The world is on course to heat by a ruinous 2.4 degrees Celsius by the end of the century, according to a climate prediction model based on current national pledges to rein in greenhouse gas emissions.
A study by Climate Action Tracker (CAT), published on 9 November, finds that if countries successfully meet the net-zero emissions commitments they have made by 2030, global average temperatures will increase by between 1.9°C and 3.0°C — which averages at 2.4°C — above pre-industrial times by 2100.
Countries were urged to commit to net-zero emissions by 2050 at the United Nations’ (UN) COP26 climate talks in Glasgow, by accelerating the phase-out of coal, ending deforestation, investing in renewable energy, and speeding up the switch to electric vehicles, but the UN has warned that updated national pledges to reduce emissions still fall short.
More than 2°C of global heating could mean that one billion people endure life-threatening heat waves, coral reefs that sustain fisheries are wiped out, violent storms become common, and cities face two metres of sea-level rise if ice sheets collapse, climate scientist Benjamin Horton, director of the Earth Observatory of Singapore and a professor at the Asian School of the Environment in Nanyang Technological University, told Eco-Business.
Most of the world’s nations agreed in Paris in 2015 to try to cap global warming to “well below” 2°C and to “pursue efforts” towards 1.5°C, but only one country — the small, forested West African nation of Gambia — is on an emissions path aligned with the Paris Agreement, a study by Climate Action Tracker found in September.
A flurry of commitments from countries to reach net-zero emissions — including India by 2070, China by 2060, Indonesia by 2060, and Japan by 2050 — over the past year have brought the world only 15 per cent closer to meeting the 1.5°C target, CAT’s analysis shows. When the Paris Agreement was signed, the world was on track for 2.7°C of warming.
COP26 has merely succeeded in candy-coating the appalling lack of concrete actions [to tackle climate change].
Yeb Saño, executive director, Southeast Asia, Greenpeace, and former climate negotiator
CAT’s prediction is gloomier than analysis by the International Energy Agency (IEA), a thinktank, which claimed that COP26 climate pledges could cap century-end global warming at 1.8°C. But IEA’s research assumes that countries would deliver on 2030 pledges, and nations that said they would reach net-zero by 2050 would actually do so.
CAT has pointed out that countries with ambitious targets are not on track to hit them, most lack concrete detail on how they will decarbonise, while others have resisted calls to bring forward their commitments to 2030 — the year the world must half emissions if it is to achieve the Paris Agreement 1.5°C warming limit goal.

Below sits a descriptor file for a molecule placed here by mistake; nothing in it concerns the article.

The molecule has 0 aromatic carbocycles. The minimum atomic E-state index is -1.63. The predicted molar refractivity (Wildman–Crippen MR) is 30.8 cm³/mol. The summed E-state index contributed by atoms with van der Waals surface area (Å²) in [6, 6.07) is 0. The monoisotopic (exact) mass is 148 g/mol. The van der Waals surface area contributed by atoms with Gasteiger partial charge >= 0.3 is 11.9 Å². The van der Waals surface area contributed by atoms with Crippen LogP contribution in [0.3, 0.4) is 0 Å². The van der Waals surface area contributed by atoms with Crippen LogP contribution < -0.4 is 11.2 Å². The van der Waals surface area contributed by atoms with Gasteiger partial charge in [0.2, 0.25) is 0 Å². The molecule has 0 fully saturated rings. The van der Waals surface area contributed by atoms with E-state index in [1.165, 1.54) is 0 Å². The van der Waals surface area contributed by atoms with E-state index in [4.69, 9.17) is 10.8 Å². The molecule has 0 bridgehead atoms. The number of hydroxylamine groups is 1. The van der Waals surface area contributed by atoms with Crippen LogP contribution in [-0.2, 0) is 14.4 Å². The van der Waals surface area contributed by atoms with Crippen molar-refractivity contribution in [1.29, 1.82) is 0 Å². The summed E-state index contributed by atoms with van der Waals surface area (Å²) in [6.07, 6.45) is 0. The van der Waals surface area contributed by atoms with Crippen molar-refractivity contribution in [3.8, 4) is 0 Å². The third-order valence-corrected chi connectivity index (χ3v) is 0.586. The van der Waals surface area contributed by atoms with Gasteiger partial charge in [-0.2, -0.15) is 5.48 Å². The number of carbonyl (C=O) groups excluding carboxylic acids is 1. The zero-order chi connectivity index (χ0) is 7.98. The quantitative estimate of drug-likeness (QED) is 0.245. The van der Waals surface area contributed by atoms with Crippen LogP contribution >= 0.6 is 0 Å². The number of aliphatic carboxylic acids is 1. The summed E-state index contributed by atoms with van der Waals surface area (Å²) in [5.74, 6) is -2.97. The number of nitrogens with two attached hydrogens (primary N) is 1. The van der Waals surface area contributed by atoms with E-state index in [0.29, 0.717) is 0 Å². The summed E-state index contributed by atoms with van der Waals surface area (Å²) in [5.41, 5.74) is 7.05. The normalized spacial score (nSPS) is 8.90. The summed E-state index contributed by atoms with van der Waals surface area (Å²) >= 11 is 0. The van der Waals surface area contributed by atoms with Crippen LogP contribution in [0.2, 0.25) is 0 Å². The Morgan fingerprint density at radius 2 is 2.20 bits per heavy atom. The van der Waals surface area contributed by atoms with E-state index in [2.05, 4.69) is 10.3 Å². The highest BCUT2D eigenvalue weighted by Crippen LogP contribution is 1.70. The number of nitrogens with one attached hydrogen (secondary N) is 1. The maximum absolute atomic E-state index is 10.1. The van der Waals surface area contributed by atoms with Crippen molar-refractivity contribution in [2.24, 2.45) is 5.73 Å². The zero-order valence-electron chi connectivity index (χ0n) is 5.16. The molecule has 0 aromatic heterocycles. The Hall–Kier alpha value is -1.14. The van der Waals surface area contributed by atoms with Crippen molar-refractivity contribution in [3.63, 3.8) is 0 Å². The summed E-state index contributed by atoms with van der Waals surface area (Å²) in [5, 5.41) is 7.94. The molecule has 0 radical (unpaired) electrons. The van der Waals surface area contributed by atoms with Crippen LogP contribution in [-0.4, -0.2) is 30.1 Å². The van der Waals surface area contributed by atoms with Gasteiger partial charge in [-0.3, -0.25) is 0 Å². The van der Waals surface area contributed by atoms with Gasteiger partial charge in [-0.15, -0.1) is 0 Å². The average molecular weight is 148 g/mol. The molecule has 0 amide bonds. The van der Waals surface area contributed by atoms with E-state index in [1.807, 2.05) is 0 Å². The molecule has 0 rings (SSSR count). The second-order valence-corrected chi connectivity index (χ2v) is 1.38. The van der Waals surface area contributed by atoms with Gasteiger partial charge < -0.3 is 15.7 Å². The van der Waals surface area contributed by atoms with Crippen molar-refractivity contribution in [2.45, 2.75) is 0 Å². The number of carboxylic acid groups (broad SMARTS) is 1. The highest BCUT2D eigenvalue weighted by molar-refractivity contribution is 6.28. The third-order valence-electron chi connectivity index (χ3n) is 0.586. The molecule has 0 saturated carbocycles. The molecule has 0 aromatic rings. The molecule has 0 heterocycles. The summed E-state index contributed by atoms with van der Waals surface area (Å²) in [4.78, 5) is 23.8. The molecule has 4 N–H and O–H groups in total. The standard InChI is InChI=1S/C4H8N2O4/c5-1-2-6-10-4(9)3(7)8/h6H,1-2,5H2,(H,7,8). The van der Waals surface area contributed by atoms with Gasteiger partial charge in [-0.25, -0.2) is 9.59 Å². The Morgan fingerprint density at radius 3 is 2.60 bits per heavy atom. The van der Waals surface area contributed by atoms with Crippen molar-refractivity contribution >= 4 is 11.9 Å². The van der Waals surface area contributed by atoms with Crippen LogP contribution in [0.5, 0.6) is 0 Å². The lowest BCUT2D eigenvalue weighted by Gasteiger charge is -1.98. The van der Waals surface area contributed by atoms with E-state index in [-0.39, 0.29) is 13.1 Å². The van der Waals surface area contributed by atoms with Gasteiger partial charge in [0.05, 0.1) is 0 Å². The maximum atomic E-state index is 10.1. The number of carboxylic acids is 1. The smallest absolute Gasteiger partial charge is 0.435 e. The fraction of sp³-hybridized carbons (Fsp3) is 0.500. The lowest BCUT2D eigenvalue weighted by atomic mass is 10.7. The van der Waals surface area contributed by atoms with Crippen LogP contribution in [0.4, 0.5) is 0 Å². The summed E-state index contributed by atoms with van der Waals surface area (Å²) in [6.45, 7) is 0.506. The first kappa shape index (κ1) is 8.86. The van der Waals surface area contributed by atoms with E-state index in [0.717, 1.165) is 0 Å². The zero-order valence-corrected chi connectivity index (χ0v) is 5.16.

To achieve a 1.5°C world, all fossil fuels subsidies should be stopped immediately, commented J. Sarvaiya, a former PwC decarbonisation and climate risk expert who joined the American Bureau of Shipping in March. Subsidies for fossil fuels, the burning of which is the biggest single driver of climate change, keep dirty energy artificially competitive with clean energy.
World leaders in Glasgow agreed to “phase down” coal use and fossil fuel subsidies, based on a last-minute objection made by coal-dependent India, to phase out the fossil fuel completely. Negotiations at the COP26 climate talks have “singled out coal but kept quiet about oil and natural gas,” Sarvaiya told Eco-Business.
“The commitments made at COP26 are still inadequate,” said Sarvaiya, who pointed out that global spending on the military rose to almost US$2 trillion last year, while only US$100 billion per year has been promised for climate funding to help developing countries mitigate and adapt to climate change. Environmental campaign group Greenpeace said the Glasgow Climate Pact “failed” to ramp-up climate financing from rich countries to help developing countries adapt to, and mitigate against the worst impacts of climate change.
“It’s not good enough, and COP26 has merely succeeded in candy-coating the appalling lack of concrete actions. Communities at the frontline of the climate crisis, including our youth, should be deeply concerned with this poor excuse of an outcome,” Greenpeace Southeast Asia’s Manila-based executive director Yeb Saño, a former climate negotiator for the Philippines, said.
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